Thursday, May 17, 2012

Elsewhere: Recess Appointments, "Replace"

At Greg's place, I updated the latest repeal-and-replace news. No, we're not going to have a replace bill, but Republicans can't quite bring themselves to fully admitting that.

And over at PostPartisan, I argue that today's Fed confirmations are evidence that Barack Obama's recent recess appointments worked. I don't often write "told ya so" posts, but I'm gonna say it this time. This is just basic applied Neustadt, right? Energy in the executive. Presidents "persuade" (in Neustadt's term) by bargaining aggressively, using their formal powers to create bargaining chips (what Neustadt unfortunately called "vantage points"). While the presidency isn't very powerful in the sense of presidents being able to just order everyone around, they do have more bargaining chips than anyone else in the system, and used wisely and aggressively they can wind up extremely influential -- but a passive president will wind up very weak.

So: if Senate Republicans are blocking exec branch nominations, a president should figure out what tools he has to fight back. If House Republicans are blacking recess appointments to prevent Senate recesses and therefore to prevent recess appointments, figure out some way to fight back. When Obama mostly didn't fight back, the situation got worse and worse; once he did, things started improving. Which, again, is basically what I said before the appointments and after the appointments when Republicans threatened to increase their obstruction.


  1. In its oblique way, this post may be the most powerful indictment of Obama I've read yet...I know you've been spanking Obama for appointment passivity for years, but could "lack of energy" also be charged with letting the GOP House drag us to the cliff's edge over the debt ceiling, dragging out the HCR negotiations for a year, doing next to nothing re mortgage relief, etc.?

    1. I mostly disagree. I think the Obama Administration was pretty aggressive on legislation, overall - big agenda, worked hard to get it passed. Yes, there were some tactical mistakes I'm sure, but I don't think most of them were from inattention.

      I can see the case for saying they weren't aggressive enough on housing sense is that that was a policy decision (for better or worse) and not inattention, but I don't really know. Generally, I'd say that there's a possibility that Obama was generally insufficiently attentive to the exec branch side of the job, but whether that's true or not will have to wait on more evidence.

  2. I don't often write "told ya so" posts, but I'm gonna say it this time.

    Are you kidding? You're constantly writing "I told you so" posts; and most of the time, they are accompanied by a "I usually don't do this" caveat.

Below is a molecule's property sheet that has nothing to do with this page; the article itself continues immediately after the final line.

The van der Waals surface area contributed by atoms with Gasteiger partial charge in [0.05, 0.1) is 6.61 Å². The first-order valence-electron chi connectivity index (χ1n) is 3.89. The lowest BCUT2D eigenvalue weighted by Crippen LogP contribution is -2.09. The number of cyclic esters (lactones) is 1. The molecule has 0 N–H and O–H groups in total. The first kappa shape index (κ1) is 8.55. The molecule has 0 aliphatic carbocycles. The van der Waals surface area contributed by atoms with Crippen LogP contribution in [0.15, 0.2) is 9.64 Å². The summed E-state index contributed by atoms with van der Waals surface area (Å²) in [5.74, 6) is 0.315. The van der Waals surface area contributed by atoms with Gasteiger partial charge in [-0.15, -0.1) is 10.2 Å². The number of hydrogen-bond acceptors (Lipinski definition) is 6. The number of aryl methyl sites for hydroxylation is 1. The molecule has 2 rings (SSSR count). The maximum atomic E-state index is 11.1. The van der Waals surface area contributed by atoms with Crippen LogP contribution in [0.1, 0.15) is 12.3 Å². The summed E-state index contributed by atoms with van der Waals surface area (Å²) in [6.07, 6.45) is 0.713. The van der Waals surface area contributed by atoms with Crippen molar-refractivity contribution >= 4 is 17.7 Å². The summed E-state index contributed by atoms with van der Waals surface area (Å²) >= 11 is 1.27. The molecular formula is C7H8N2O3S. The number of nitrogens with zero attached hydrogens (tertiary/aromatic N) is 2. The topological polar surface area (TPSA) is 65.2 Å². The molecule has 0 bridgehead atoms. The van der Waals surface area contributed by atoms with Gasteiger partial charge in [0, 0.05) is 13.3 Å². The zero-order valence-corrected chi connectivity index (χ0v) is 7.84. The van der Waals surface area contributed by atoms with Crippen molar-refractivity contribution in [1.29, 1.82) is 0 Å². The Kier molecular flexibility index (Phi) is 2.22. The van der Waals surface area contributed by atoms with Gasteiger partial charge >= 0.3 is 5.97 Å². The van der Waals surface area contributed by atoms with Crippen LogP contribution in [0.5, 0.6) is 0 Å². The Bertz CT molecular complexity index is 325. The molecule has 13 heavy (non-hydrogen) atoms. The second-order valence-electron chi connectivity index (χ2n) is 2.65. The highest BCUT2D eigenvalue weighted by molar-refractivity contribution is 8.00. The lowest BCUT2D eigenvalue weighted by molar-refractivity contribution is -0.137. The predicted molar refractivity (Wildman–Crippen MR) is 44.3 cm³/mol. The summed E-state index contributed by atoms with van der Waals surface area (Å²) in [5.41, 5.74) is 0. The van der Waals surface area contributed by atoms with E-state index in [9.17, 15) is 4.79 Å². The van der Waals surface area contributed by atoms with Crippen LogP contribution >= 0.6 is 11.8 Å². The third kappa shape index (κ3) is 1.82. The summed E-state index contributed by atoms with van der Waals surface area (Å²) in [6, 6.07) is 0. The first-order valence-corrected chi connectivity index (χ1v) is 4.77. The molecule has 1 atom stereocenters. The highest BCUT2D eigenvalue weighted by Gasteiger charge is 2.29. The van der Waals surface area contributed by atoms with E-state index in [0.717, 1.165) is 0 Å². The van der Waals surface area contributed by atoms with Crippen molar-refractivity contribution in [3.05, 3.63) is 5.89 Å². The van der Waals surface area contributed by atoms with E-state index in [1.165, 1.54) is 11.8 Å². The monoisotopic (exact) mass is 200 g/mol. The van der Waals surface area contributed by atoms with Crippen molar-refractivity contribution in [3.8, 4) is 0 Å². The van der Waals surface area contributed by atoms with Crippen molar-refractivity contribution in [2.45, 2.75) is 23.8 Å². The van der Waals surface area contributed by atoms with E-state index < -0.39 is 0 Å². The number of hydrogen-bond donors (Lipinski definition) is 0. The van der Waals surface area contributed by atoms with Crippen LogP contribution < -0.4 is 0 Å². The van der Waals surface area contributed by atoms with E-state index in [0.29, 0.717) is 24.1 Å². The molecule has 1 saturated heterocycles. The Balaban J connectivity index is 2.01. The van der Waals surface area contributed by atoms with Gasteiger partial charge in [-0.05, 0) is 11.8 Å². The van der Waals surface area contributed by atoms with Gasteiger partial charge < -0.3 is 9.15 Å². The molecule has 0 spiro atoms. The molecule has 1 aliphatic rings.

Not saying that's bad. You should let people know when your predictions turn out correct. But please, drop the faux-modest schtick, mmmkay?

    1. Really? I shall consider changing my ways.

  3. Personally, I didn't think you were right. I thought appointments would feed the conservative fire.

    I do think it's fair to say that Obama's appointments, when stalled, actually made finding appointments harder. First off, the staff assigned to the appointments and negotiating with Congress are still 'busy' with meaningless tasks, and second, finding people willing to be interrogated or ignored for months by Congress becomes more difficult. So that part I think shouldn't be understated.

  4. @anon, yeah and when he's not using "the faux-modest schtick" he getting offtrack during lectures and once he gave my test a B when I should have gotten a B+!

    Seriously though, I would agree with Yglesias that Obama's slowness on executive appointments is probably the biggest "unforced error" of his presidency (which I actually think is evidence of how good he's doing as President compared to the mistakes that W or Clinton made). That said I don't think if Obama led the charge on appointments from the get go there would necessarily be that much difference either in dealing with this problem or in actual policy outcomes. Central Banks', like the ECB, policies and the whole profession of economics strike me as being so incredibly dysfunctional right now that putting Paul Krugman on the Fed board wouldn't lead to that big of difference, at least in my opinion. Personally if I had to guess, I would actually say Rahm probably had something to do with this, just because Rahm really had a legislative based view of the Presidency during the first half of Obama's term. That is, the goal of the President should be signing significant pieces of legislation into law while the other stuff, with a few exceptions like the Supreme Court or National Security, is secondary or more symbolic than important. But that's just my guess.


Note: Only a member of this blog may post a comment.

Who links to my website?